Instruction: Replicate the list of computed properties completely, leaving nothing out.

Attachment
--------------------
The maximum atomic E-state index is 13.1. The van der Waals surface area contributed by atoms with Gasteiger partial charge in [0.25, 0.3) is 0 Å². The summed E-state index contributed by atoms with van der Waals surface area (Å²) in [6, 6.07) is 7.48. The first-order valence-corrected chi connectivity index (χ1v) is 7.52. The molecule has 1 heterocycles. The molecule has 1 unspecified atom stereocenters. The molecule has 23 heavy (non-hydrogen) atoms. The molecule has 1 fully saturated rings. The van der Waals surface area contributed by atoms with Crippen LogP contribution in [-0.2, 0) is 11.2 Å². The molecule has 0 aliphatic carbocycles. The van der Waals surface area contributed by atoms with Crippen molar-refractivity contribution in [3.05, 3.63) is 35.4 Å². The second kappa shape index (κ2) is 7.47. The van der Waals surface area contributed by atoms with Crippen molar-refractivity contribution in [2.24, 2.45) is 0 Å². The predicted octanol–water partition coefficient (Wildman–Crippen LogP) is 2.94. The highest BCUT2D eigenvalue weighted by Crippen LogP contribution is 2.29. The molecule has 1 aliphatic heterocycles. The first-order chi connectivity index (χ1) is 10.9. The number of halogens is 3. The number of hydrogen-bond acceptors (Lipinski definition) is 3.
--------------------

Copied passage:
The maximum atomic E-state index is 13.1. The van der Waals surface area contributed by atoms with Gasteiger partial charge in [0.25, 0.3) is 0 Å². The summed E-state index contributed by atoms with van der Waals surface area (Å²) in [6, 6.07) is 7.48. The first-order valence-corrected chi connectivity index (χ1v) is 7.52. The molecule has 1 heterocycles. The molecule has 1 unspecified atom stereocenters. The molecule has 23 heavy (non-hydrogen) atoms. The molecule has 1 fully saturated rings. The van der Waals surface area contributed by atoms with Crippen LogP contribution in [-0.2, 0) is 11.2 Å². The molecule has 0 aliphatic carbocycles. The van der Waals surface area contributed by atoms with Crippen molar-refractivity contribution in [3.05, 3.63) is 35.4 Å². The second kappa shape index (κ2) is 7.47. The van der Waals surface area contributed by atoms with Crippen molar-refractivity contribution in [2.24, 2.45) is 0 Å². The predicted octanol–water partition coefficient (Wildman–Crippen LogP) is 2.94. The highest BCUT2D eigenvalue weighted by Crippen LogP contribution is 2.29. The molecule has 1 aliphatic heterocycles. The first-order chi connectivity index (χ1) is 10.9. The number of halogens is 3. The number of hydrogen-bond acceptors (Lipinski definition) is 3.